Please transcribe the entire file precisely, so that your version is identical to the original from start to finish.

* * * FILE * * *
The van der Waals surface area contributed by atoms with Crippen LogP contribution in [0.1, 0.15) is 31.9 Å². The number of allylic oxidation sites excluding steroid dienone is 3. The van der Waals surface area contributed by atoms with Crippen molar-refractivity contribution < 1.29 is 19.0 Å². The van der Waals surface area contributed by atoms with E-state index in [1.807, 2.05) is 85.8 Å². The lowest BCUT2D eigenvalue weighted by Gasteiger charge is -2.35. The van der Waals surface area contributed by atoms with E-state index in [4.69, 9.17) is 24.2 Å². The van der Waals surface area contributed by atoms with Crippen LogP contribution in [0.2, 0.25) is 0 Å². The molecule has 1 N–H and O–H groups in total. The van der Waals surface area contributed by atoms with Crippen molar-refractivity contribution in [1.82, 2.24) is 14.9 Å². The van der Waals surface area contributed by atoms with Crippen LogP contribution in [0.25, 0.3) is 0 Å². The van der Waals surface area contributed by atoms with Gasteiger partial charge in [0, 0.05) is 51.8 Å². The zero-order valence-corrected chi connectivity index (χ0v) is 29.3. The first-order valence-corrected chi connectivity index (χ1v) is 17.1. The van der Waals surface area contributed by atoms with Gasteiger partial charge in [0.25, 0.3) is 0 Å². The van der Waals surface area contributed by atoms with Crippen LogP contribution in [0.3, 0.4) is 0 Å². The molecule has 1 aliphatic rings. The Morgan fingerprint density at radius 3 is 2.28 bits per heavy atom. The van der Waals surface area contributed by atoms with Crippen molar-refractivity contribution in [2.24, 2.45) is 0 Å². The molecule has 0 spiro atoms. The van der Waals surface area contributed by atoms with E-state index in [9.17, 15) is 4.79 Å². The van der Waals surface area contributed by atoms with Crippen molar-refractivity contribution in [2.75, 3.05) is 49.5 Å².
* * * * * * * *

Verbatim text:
The van der Waals surface area contributed by atoms with Crippen LogP contribution in [0.1, 0.15) is 31.9 Å². The number of allylic oxidation sites excluding steroid dienone is 3. The van der Waals surface area contributed by atoms with Crippen molar-refractivity contribution < 1.29 is 19.0 Å². The van der Waals surface area contributed by atoms with E-state index in [1.807, 2.05) is 85.8 Å². The lowest BCUT2D eigenvalue weighted by Gasteiger charge is -2.35. The van der Waals surface area contributed by atoms with E-state index in [4.69, 9.17) is 24.2 Å². The van der Waals surface area contributed by atoms with Crippen LogP contribution in [0.2, 0.25) is 0 Å². The molecule has 1 N–H and O–H groups in total. The van der Waals surface area contributed by atoms with Crippen molar-refractivity contribution in [1.82, 2.24) is 14.9 Å². The van der Waals surface area contributed by atoms with Crippen LogP contribution in [0.25, 0.3) is 0 Å². The van der Waals surface area contributed by atoms with Gasteiger partial charge in [0, 0.05) is 51.8 Å². The zero-order valence-corrected chi connectivity index (χ0v) is 29.3. The first-order valence-corrected chi connectivity index (χ1v) is 17.1. The van der Waals surface area contributed by atoms with Gasteiger partial charge in [0.25, 0.3) is 0 Å². The van der Waals surface area contributed by atoms with Crippen LogP contribution in [0.3, 0.4) is 0 Å². The molecule has 1 aliphatic rings. The Morgan fingerprint density at radius 3 is 2.28 bits per heavy atom. The van der Waals surface area contributed by atoms with Crippen molar-refractivity contribution in [2.24, 2.45) is 0 Å². The molecule has 0 spiro atoms. The van der Waals surface area contributed by atoms with E-state index in [9.17, 15) is 4.79 Å². The van der Waals surface area contributed by atoms with Crippen molar-refractivity contribution in [2.75, 3.05) is 49.5 Å².